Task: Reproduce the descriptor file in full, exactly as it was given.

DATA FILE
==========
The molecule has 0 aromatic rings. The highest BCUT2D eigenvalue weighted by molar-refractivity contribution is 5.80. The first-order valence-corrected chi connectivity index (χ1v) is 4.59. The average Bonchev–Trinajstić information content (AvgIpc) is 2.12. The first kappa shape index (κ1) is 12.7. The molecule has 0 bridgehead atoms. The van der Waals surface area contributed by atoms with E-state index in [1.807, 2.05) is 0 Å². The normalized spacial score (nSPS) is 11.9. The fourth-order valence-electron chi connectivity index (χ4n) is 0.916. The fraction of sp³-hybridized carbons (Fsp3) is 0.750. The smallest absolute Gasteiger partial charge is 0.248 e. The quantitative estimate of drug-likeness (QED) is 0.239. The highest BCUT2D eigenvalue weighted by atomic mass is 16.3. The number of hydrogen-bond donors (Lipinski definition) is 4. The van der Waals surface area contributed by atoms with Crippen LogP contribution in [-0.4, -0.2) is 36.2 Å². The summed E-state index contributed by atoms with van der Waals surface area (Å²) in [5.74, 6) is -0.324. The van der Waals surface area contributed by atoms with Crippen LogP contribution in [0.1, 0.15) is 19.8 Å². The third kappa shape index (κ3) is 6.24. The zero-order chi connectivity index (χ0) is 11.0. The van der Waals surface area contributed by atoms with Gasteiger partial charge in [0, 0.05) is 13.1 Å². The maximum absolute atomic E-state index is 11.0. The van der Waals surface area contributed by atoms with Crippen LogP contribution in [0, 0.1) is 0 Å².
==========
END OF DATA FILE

The molecule has 0 aromatic rings. The highest BCUT2D eigenvalue weighted by molar-refractivity contribution is 5.80. The first-order valence-corrected chi connectivity index (χ1v) is 4.59. The average Bonchev–Trinajstić information content (AvgIpc) is 2.12. The first kappa shape index (κ1) is 12.7. The molecule has 0 bridgehead atoms. The van der Waals surface area contributed by atoms with E-state index in [1.807, 2.05) is 0 Å². The normalized spacial score (nSPS) is 11.9. The fourth-order valence-electron chi connectivity index (χ4n) is 0.916. The fraction of sp³-hybridized carbons (Fsp3) is 0.750. The smallest absolute Gasteiger partial charge is 0.248 e. The quantitative estimate of drug-likeness (QED) is 0.239. The highest BCUT2D eigenvalue weighted by atomic mass is 16.3. The number of hydrogen-bond donors (Lipinski definition) is 4. The van der Waals surface area contributed by atoms with Crippen LogP contribution in [-0.4, -0.2) is 36.2 Å². The summed E-state index contributed by atoms with van der Waals surface area (Å²) in [5.74, 6) is -0.324. The van der Waals surface area contributed by atoms with Crippen LogP contribution in [0.1, 0.15) is 19.8 Å². The third kappa shape index (κ3) is 6.24. The zero-order chi connectivity index (χ0) is 11.0. The van der Waals surface area contributed by atoms with Gasteiger partial charge in [0, 0.05) is 13.1 Å². The maximum absolute atomic E-state index is 11.0. The van der Waals surface area contributed by atoms with Crippen LogP contribution in [0, 0.1) is 0 Å².